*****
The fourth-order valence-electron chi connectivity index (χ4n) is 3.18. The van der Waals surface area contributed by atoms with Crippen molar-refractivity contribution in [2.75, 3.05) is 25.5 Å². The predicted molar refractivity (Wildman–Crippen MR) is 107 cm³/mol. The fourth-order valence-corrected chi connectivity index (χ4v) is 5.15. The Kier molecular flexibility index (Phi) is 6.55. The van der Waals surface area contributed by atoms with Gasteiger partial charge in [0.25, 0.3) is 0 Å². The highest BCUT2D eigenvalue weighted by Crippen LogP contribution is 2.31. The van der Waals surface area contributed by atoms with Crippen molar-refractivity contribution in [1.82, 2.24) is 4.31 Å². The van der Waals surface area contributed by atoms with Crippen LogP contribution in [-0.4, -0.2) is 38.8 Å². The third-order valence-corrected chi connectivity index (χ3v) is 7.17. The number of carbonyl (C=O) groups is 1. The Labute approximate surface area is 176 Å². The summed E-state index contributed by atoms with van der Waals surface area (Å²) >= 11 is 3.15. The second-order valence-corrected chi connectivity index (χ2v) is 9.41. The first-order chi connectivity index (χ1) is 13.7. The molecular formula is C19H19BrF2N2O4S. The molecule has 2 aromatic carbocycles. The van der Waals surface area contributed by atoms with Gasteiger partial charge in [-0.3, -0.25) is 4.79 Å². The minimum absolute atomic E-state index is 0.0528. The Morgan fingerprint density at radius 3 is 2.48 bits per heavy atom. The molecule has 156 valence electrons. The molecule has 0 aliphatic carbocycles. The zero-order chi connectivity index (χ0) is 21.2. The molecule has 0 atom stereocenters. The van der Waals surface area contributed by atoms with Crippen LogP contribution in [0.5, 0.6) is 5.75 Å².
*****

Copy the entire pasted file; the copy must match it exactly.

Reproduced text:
The fourth-order valence-electron chi connectivity index (χ4n) is 3.18. The van der Waals surface area contributed by atoms with Crippen molar-refractivity contribution in [2.75, 3.05) is 25.5 Å². The predicted molar refractivity (Wildman–Crippen MR) is 107 cm³/mol. The fourth-order valence-corrected chi connectivity index (χ4v) is 5.15. The Kier molecular flexibility index (Phi) is 6.55. The van der Waals surface area contributed by atoms with Gasteiger partial charge in [0.25, 0.3) is 0 Å². The highest BCUT2D eigenvalue weighted by Crippen LogP contribution is 2.31. The van der Waals surface area contributed by atoms with Crippen molar-refractivity contribution in [1.82, 2.24) is 4.31 Å². The van der Waals surface area contributed by atoms with Crippen LogP contribution in [-0.4, -0.2) is 38.8 Å². The third-order valence-corrected chi connectivity index (χ3v) is 7.17. The number of carbonyl (C=O) groups is 1. The Labute approximate surface area is 176 Å². The summed E-state index contributed by atoms with van der Waals surface area (Å²) >= 11 is 3.15. The second-order valence-corrected chi connectivity index (χ2v) is 9.41. The first-order chi connectivity index (χ1) is 13.7. The molecular formula is C19H19BrF2N2O4S. The molecule has 2 aromatic carbocycles. The van der Waals surface area contributed by atoms with Gasteiger partial charge in [-0.3, -0.25) is 4.79 Å². The minimum absolute atomic E-state index is 0.0528. The Morgan fingerprint density at radius 3 is 2.48 bits per heavy atom. The molecule has 156 valence electrons. The molecule has 0 aliphatic carbocycles. The zero-order chi connectivity index (χ0) is 21.2. The molecule has 0 atom stereocenters. The van der Waals surface area contributed by atoms with Crippen LogP contribution in [0.5, 0.6) is 5.75 Å².